Thailand

2004

Seafood and scenery.
Sunshine and swimming.
People and places.
Massage and mahouts.

These are some of the things which make Thailand so enjoyable.

Seafood and fresh tropical fruit enjoyed for lunch on the beach, or at street stalls where the locals eat dinner opposite the beach, watching the distant lights of fishing vessels against the blue-black sky or a brilliant sunset, out catching the next day's meal.

There is plenty of sunshine to develop a great tan. When it gets too hot, you cool off by moving out of the sun into the shade of a palm tree, or collapse into the water a few degrees cooler than body temperature.

There is an endless stream of people walking the beach, trying to earn a living selling souvenirs, clothing, food and drink, or to provide you with a relaxing massage. And they are all prepared to stop for a brief chat, which usually involves them displaying their brilliant white smiles against their brown complexion.

And the places to see. The seaside and country never fail to impress.

Everything is done at a leisurely pace, and the toughest decision each day is usually what to select for the next meal.

And then there is the opportunity to train as an Elephant Mahout !

I left the seaside and headed north through the rice paddy covered plains, into the tree covered hills which included forests of mulberry where the silk worms are bred and harvested, before moving on to the more mountainous country of impenetrable, vine covered, lush green forests, including palms and bamboo so popular with the elephants.

Along the way, roadside stalls and craft villages were passed, as well as reclining buddhas and ornate gilt and ceramic wats glistening in the sunshine, and the occasional abandoned building rapidly being overtaken and reclaimed by the jungle.

The accommodation allocated was spartan and basic. A ramshackle timber home with thatched roof, rattan covered floors, doors, walls and ceilings, with solid timber beds with thin mattresses that were as hard as the beds. (Mind you, TV and fridges for drinks were also provided.)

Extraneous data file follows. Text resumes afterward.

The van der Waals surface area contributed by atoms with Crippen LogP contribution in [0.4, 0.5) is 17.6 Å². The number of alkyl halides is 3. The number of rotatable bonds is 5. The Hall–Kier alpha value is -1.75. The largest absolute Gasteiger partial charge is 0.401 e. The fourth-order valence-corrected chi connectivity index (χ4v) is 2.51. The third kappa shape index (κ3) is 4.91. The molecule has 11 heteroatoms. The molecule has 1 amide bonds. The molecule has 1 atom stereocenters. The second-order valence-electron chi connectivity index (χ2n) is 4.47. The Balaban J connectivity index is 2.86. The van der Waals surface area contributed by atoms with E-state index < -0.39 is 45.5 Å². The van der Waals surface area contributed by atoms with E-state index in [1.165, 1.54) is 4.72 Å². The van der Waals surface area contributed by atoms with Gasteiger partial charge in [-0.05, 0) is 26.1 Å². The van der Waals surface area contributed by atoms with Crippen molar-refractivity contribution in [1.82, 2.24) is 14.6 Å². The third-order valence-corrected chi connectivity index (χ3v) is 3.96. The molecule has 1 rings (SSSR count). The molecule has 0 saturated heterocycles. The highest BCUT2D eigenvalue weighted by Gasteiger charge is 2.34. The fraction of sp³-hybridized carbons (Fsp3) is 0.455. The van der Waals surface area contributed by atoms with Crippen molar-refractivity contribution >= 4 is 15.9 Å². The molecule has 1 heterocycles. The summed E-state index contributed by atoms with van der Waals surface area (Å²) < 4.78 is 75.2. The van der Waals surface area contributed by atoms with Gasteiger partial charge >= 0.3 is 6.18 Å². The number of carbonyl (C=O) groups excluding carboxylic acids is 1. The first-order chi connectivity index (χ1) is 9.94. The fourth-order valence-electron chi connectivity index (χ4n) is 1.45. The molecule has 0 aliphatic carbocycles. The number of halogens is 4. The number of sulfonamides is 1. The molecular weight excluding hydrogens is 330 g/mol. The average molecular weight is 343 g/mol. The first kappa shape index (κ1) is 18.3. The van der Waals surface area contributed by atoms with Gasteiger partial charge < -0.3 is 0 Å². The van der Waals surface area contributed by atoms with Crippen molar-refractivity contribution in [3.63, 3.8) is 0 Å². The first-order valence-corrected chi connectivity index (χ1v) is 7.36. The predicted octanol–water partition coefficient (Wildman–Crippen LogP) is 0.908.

But the location ! Wow ! A village where 100 staff, mahouts and their families lived amidst the jungle, where elephants frequently wandered past the porch on the way to or from work. The peaceful atmosphere of placid village life was unbelievable.

After watching the mahouts take their elephants into the local river for a wash, we joined them in the show ground to begin our training. There were four trainees. Davis and Helen Kelly, Linda Ward and myself. We were each allocated a mahout and elephant. My mahout's name was Tid, and the elephant's name was Look Khung.

By giving the appropriate instruction, the elephant would bend its leg so we could first step on the back of its ankle, then on its knee, and by holding on to its ear, heave ourselves up on its back. And there I was, about three metres above the ground, perched on the shoulder of this magnificent docile beast, clutching its neck with my knees up behind its ears, trying to maintain my balance without holding on with my hands as it walked around the grounds.

It was disconcerting to sit so high above the ground, perched precariously on these lumbering beasts, but with the support and encouragement of our mahouts, we quickly gained confidence.

Before long we were giving instructions to have it bow its head so we could climb over the head and slide down the trunk, or drop a stick on the ground and order the elephant to pick it up in its trunk and pass it over its head back to us. Back up, turn left, turn right, lay down on its belly, a whole raft of instructions which the elephants obeyed.